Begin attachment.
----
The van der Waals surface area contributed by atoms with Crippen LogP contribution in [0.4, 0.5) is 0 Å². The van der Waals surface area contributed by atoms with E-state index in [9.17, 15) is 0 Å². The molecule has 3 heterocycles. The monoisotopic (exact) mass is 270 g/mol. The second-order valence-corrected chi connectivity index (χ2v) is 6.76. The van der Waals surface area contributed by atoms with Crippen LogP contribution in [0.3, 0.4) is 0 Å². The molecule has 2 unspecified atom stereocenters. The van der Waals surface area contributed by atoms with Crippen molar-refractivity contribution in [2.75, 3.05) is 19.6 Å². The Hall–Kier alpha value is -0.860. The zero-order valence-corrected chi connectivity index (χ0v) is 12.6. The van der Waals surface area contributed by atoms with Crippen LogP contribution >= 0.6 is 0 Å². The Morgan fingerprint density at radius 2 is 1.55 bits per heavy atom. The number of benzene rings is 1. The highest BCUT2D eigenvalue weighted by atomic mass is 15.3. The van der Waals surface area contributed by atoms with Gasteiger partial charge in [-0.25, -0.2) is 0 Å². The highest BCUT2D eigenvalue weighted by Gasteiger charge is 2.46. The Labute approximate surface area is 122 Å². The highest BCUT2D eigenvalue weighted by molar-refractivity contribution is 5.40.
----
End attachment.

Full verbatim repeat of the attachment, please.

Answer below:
The van der Waals surface area contributed by atoms with Crippen LogP contribution in [0.4, 0.5) is 0 Å². The van der Waals surface area contributed by atoms with E-state index in [9.17, 15) is 0 Å². The molecule has 3 heterocycles. The monoisotopic (exact) mass is 270 g/mol. The second-order valence-corrected chi connectivity index (χ2v) is 6.76. The van der Waals surface area contributed by atoms with Crippen LogP contribution in [0.3, 0.4) is 0 Å². The molecule has 2 unspecified atom stereocenters. The van der Waals surface area contributed by atoms with Crippen molar-refractivity contribution in [2.75, 3.05) is 19.6 Å². The Hall–Kier alpha value is -0.860. The zero-order valence-corrected chi connectivity index (χ0v) is 12.6. The van der Waals surface area contributed by atoms with Crippen LogP contribution >= 0.6 is 0 Å². The Morgan fingerprint density at radius 2 is 1.55 bits per heavy atom. The number of benzene rings is 1. The highest BCUT2D eigenvalue weighted by atomic mass is 15.3. The van der Waals surface area contributed by atoms with Gasteiger partial charge in [-0.25, -0.2) is 0 Å². The highest BCUT2D eigenvalue weighted by Gasteiger charge is 2.46. The Labute approximate surface area is 122 Å². The highest BCUT2D eigenvalue weighted by molar-refractivity contribution is 5.40.